Holger Petersen: I didn't really know everything that was going to happen until I walked in and there were all these people working away, setting things up. I walked in and saw posters of myself and they had a special beer, Natch’l Brew, that was made for the occasion. I guess all of a sudden I'm kind of like an elder person there.

When was your first show and what was it like?

It was in January of 1969. It was really scary.

Ed Kilpatrick, the program director at the time, knew that I was into blues. They had done a year-end show where various people at CKUA got together and talked about their favourite records. I was [volunteering] and was invited to [join in]. I pulled up a bunch of blues records that I liked and Ed was listening and he said, “Would you be interested in doing a blues show?” I said, "I’d love to."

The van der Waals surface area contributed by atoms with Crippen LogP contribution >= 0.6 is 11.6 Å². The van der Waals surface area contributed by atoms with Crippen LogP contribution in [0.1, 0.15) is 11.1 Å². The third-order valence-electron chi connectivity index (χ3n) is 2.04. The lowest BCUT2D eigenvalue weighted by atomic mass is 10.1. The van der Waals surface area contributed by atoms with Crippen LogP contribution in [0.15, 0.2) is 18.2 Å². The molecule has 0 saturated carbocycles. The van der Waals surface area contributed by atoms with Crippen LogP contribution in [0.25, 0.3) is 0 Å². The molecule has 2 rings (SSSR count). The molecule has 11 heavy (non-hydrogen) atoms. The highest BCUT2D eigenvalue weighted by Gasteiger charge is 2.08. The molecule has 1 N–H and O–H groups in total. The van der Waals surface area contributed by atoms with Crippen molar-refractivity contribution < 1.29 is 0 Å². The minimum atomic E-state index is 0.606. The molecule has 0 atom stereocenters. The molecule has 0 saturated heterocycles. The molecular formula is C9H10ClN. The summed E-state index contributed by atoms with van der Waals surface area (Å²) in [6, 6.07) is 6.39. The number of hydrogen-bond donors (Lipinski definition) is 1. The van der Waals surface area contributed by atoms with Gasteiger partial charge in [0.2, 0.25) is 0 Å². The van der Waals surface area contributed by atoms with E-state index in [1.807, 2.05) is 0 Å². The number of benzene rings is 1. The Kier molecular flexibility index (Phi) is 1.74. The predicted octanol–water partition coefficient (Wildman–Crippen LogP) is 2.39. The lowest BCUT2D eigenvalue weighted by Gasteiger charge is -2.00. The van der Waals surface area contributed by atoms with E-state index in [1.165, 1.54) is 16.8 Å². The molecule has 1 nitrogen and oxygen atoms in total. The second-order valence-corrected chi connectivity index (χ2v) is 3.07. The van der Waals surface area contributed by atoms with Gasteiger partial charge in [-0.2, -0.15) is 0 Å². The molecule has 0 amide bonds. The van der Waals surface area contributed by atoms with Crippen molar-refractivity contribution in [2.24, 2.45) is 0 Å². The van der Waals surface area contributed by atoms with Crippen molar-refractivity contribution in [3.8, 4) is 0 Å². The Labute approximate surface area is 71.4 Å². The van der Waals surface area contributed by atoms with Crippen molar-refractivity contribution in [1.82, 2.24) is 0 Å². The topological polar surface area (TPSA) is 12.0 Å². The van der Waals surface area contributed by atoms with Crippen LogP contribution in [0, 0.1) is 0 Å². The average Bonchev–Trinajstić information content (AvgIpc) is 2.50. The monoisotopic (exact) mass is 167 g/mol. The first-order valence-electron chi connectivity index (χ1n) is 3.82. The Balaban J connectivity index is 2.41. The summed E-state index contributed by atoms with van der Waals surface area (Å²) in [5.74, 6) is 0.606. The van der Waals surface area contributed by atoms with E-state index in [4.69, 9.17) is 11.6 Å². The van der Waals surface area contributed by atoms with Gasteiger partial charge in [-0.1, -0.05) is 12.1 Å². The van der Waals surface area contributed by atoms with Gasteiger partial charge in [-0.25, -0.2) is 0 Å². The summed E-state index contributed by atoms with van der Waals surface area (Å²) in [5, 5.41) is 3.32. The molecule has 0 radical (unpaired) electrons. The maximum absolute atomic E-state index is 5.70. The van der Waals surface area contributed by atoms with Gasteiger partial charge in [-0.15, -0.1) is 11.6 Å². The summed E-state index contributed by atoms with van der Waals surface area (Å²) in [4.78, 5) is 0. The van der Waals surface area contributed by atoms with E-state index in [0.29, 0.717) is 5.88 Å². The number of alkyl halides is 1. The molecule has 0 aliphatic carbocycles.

When I started Natch’l Blues, I was 19. I remember hearing [a recording of] my first show and I just sounded horrible, and I apologized to Ed. He said, “You know, we know that you love this music and that's why you're here.” That was really affirmative.

You must have been the envy of your classmates, having your own radio show while you were at school.

That’s true. [But] it was a pretty natural thing. I had a little bit of training behind the mic and the board. [At school] I was broadcasting into the lunchroom; we had a little booth and that was NAIT Radio. I also started writing for the NAIT Nugget in fall of ’68.

If it wasn't for NAIT and CKUA I certainly wouldn't be doing what I'm doing today.

I'm very grateful. If it wasn't for NAIT and CKUA I certainly wouldn't be doing what I'm doing today, I don't think.